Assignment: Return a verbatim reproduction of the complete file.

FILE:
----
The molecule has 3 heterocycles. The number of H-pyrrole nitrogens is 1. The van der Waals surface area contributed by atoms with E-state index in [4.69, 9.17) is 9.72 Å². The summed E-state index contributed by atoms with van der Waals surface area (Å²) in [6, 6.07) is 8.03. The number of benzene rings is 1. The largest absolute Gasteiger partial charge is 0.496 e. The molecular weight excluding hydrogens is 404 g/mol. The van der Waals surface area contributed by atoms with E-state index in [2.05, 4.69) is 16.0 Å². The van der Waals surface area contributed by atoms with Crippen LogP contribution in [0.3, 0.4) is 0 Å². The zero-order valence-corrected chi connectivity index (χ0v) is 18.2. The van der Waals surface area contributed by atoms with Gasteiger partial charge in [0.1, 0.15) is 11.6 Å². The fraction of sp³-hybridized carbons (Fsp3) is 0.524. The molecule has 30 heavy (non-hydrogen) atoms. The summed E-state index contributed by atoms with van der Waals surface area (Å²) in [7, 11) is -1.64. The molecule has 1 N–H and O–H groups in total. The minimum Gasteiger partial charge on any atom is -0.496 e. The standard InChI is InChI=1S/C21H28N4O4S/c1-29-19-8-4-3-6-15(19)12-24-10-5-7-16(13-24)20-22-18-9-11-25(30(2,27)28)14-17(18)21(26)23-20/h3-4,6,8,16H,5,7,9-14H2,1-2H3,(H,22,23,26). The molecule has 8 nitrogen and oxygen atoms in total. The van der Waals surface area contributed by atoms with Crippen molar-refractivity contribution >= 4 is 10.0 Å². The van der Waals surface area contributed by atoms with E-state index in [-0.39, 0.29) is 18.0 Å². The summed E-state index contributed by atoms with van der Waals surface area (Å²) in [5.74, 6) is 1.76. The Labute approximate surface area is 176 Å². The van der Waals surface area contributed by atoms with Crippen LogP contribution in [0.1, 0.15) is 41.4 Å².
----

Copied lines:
The molecule has 3 heterocycles. The number of H-pyrrole nitrogens is 1. The van der Waals surface area contributed by atoms with E-state index in [4.69, 9.17) is 9.72 Å². The summed E-state index contributed by atoms with van der Waals surface area (Å²) in [6, 6.07) is 8.03. The number of benzene rings is 1. The largest absolute Gasteiger partial charge is 0.496 e. The molecular weight excluding hydrogens is 404 g/mol. The van der Waals surface area contributed by atoms with E-state index in [2.05, 4.69) is 16.0 Å². The van der Waals surface area contributed by atoms with Crippen LogP contribution in [0.3, 0.4) is 0 Å². The zero-order valence-corrected chi connectivity index (χ0v) is 18.2. The van der Waals surface area contributed by atoms with Gasteiger partial charge in [0.1, 0.15) is 11.6 Å². The fraction of sp³-hybridized carbons (Fsp3) is 0.524. The molecule has 30 heavy (non-hydrogen) atoms. The summed E-state index contributed by atoms with van der Waals surface area (Å²) in [7, 11) is -1.64. The molecule has 1 N–H and O–H groups in total. The minimum Gasteiger partial charge on any atom is -0.496 e. The standard InChI is InChI=1S/C21H28N4O4S/c1-29-19-8-4-3-6-15(19)12-24-10-5-7-16(13-24)20-22-18-9-11-25(30(2,27)28)14-17(18)21(26)23-20/h3-4,6,8,16H,5,7,9-14H2,1-2H3,(H,22,23,26). The molecule has 8 nitrogen and oxygen atoms in total. The van der Waals surface area contributed by atoms with Crippen molar-refractivity contribution >= 4 is 10.0 Å². The van der Waals surface area contributed by atoms with E-state index in [-0.39, 0.29) is 18.0 Å². The summed E-state index contributed by atoms with van der Waals surface area (Å²) in [5.74, 6) is 1.76. The Labute approximate surface area is 176 Å². The van der Waals surface area contributed by atoms with Crippen LogP contribution in [0.1, 0.15) is 41.4 Å².